Resources Articles Work from Home Without Turning Home into Work

Work from Home Without Turning Home into Work

San Francisco Attorney
Volume 27, Number 5
October/November, 2001

A clinical psychologist provides ten helpful hints for striking a delicate balance.

Electronic communication has freed many attorneys to do a significant portion of their work from home. You can telecommute part of the time if you work for an organization, or you might be running a solo practice out of your home.

The advantages of working from home are obvious: You can be far more available to children or elders who need your care, you may be able to pay less for child care, you don’t have the hassle of a daily commute, you can continue to work effectively even if health problems limit your ability to travel, you’re spared at least some office politics, you’re often able to focus without interruptions, and you have greater control over your physical surroundings. You’re a whole person - your life can’t be compartmentalized into separate boxes of work, family, and so on.

Working from home has its downside as well. The absence of physical distance between work and home can sometimes allow work to take over your life. It’s easy to find yourself perpetually running to the phone or fax, checking your e-mail, and thinking, eating, and breathing work. Then you’re never really with the people who motivated you to stay home in the first place.

Here are ten things you can do to keep work from overtaking your life:


Designate a private work space. Even if you meet with clients elsewhere (for example, a conference room at a law firm), your home office needs to be separate from the living space in your home. Psychologists have long known that your environment serves as a cue for a particular behavior. You want your work space to signal you to focus on work - this will make you more efficient and effective. Similarly, you don’t want to think about work when you’re reading to your children or trying to go to sleep, so keep work cues out of those spaces.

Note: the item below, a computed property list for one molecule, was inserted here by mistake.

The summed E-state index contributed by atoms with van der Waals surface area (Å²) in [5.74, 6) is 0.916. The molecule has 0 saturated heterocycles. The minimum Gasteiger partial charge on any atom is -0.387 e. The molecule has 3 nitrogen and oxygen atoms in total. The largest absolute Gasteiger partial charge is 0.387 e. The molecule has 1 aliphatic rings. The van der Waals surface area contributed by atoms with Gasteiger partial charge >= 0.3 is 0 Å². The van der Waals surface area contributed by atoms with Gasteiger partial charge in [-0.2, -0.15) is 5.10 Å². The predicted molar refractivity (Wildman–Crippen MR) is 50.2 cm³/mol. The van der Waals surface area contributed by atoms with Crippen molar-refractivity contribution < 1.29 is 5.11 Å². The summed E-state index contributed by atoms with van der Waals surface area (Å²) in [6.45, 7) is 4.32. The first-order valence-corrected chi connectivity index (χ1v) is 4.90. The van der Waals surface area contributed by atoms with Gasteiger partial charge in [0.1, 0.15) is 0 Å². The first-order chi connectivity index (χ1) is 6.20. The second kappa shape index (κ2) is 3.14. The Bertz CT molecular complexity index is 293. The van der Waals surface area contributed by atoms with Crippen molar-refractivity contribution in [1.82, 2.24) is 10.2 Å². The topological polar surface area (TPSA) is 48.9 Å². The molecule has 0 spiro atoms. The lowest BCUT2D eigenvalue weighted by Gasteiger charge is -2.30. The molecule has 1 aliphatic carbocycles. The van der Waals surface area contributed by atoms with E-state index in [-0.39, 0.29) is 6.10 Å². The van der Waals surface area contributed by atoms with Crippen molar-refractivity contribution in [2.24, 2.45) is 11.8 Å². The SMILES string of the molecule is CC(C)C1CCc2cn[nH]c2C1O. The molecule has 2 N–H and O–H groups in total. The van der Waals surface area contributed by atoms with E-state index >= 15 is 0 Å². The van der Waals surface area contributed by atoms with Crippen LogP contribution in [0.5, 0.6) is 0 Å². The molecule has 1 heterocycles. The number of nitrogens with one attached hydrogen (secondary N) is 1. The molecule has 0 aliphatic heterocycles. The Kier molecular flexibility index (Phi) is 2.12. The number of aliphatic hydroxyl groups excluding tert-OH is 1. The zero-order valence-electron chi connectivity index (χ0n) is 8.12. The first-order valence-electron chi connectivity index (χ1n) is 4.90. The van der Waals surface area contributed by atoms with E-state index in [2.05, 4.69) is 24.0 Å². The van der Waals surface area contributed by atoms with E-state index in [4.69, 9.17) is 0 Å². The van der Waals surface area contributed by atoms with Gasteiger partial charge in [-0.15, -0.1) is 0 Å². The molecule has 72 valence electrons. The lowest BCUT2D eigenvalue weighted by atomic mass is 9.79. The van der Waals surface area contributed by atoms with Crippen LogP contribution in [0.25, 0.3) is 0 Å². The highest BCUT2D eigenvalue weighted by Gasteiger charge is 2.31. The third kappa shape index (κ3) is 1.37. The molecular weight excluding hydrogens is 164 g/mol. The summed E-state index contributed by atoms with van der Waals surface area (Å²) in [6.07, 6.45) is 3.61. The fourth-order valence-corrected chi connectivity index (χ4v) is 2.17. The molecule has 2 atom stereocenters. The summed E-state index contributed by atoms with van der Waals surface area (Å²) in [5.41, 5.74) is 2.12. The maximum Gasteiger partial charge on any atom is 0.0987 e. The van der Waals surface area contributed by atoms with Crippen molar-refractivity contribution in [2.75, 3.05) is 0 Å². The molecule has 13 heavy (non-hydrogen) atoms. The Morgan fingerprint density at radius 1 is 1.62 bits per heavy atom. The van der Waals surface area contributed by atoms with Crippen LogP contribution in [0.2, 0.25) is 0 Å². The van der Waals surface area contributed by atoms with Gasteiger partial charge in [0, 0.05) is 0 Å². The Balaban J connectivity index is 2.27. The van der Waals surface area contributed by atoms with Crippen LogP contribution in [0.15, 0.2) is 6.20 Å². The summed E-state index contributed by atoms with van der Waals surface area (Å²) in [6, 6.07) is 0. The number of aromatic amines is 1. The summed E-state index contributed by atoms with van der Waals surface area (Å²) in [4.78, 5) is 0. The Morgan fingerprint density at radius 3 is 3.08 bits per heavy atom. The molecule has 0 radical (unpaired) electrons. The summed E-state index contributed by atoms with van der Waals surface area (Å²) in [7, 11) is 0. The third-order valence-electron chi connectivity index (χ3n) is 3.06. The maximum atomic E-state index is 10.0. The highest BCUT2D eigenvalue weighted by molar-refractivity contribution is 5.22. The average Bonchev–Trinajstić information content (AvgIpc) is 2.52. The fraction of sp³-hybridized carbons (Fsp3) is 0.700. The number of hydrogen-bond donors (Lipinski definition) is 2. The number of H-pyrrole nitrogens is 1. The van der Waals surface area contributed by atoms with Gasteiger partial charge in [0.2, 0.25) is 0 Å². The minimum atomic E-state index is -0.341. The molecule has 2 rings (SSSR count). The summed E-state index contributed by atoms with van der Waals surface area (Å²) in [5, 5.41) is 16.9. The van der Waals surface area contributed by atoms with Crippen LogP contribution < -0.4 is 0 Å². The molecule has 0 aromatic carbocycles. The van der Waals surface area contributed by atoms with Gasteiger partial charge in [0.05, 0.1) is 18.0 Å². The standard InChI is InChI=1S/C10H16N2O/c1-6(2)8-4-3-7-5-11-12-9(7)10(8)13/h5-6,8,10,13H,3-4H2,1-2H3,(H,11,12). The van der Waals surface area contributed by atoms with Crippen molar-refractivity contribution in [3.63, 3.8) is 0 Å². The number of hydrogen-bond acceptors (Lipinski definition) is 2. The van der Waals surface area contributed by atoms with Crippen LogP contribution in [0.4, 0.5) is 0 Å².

It’s also easier to stay organized if you have one space for your work equipment and materials. You’ll need phone and fax lines separate from those for your family. You don’t want to be waiting for your teenager to get off the computer when you need to e-mail a client or have your three-year-old answer a client’s call. Maintaining an office space - preferably with a door you can close - allows you to manage the “spread” of work into all the corners of your life.


Plan your work schedule together with all of your activities, including work and non-work activities. This is most effective when you’ve written out your goals for each of your life roles, as well as the activities that will enable you to accomplish these goals.

Designate specific hours when you will be working, and communicate them clearly to your family. If family members don’t view your time in your home office as equivalent to the time you’d spend at an office away from home, you’ll be dealing with ongoing interruptions. The accumulating frustration you’ll feel is bound to interfere with your concentration and efficiency. Trying to deal with both clients and children simultaneously can easily make you resentful of both.

Decide beforehand what constitutes an emergency for which you’re willing to be interrupted. Teach your child care provider about your rules for privacy and interruption. It may take your children a while to get used to the idea that you’re not available when you’re still in the house, but if you and your caregiver are persistent, your children will adapt.

Sometimes it’s helpful to actually change into your “work” clothes before going into your home office. Even casual outfits will communicate to your family that you’re really going to work. It’s also another cue for you to focus.


Managing schedule-creep is difficult for every attorney. To combat those clients or partners who expect you to be available according to their needs, decide when you won’t work. Establish criteria for emergency interruptions during these hours. Learn to say things like “I’ll be happy to get to that on Monday” when you’re asked at 4:45 on a Friday to write a memo immediately.

If you receive a business call when you’re at home but not working, first decide if the matter is sufficiently urgent for you to work during your family or personal time. If it is, take the call in your home office.